In appointing a state wage board to look into raising the pay of fast-food workers, New York Gov. Andrew Cuomo sent a message to state lawmakers: He doesn’t need them. . . .
According to Paul Sonn, the National Employment Law Project’s general counsel, Cuomo could raise the state minimum unilaterally if he wanted to — not just the tipped minimum or the minimum for particular occupations. . . .
By raising the minimum wage for fast-food workers, Sonn said, Cuomo is reasserting an authority that governors have “underused” in recent years. Sonn said it was more commonly used during the 1940s and 1950s, when “the minimum wage was not politicized” and “states were expanding their minimum wages to cover more occupations.”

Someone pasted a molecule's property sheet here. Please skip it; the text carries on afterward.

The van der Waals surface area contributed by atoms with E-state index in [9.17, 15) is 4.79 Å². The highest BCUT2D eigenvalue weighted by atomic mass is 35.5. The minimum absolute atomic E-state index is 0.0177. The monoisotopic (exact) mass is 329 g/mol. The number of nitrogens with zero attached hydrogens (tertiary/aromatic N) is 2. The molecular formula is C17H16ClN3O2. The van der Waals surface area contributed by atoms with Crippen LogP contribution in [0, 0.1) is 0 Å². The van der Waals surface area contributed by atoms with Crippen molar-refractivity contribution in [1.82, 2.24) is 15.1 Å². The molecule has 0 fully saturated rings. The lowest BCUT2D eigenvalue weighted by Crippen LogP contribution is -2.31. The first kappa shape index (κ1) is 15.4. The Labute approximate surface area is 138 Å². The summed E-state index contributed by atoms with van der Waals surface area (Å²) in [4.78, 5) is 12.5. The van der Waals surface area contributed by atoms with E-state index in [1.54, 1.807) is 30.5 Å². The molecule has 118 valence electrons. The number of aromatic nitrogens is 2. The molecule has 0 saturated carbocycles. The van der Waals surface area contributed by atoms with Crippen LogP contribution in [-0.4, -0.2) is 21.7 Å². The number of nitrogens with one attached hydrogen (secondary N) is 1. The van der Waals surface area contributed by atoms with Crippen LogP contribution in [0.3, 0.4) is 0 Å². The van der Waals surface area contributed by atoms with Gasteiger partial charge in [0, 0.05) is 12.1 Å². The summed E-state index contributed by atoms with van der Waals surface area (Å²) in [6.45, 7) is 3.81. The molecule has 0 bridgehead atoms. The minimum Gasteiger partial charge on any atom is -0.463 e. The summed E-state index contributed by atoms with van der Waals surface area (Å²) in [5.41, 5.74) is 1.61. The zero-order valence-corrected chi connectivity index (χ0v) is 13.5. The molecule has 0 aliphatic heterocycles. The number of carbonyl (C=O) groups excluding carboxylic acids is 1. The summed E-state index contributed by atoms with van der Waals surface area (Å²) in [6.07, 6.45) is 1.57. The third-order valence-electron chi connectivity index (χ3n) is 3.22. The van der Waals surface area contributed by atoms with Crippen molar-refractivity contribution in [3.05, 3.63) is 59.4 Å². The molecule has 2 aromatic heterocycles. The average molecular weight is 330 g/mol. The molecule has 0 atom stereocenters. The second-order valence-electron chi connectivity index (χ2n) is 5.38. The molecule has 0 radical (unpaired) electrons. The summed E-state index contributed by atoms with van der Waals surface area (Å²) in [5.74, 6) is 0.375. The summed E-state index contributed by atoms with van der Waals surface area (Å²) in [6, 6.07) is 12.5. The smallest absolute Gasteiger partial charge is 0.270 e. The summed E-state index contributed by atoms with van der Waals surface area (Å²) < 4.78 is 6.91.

“He is the innovator on this,” Sonn said. “He is really dusting off this power and showing that now that … the crisis of poverty wages is front and center in the national agenda. Governors need to use all their options.”
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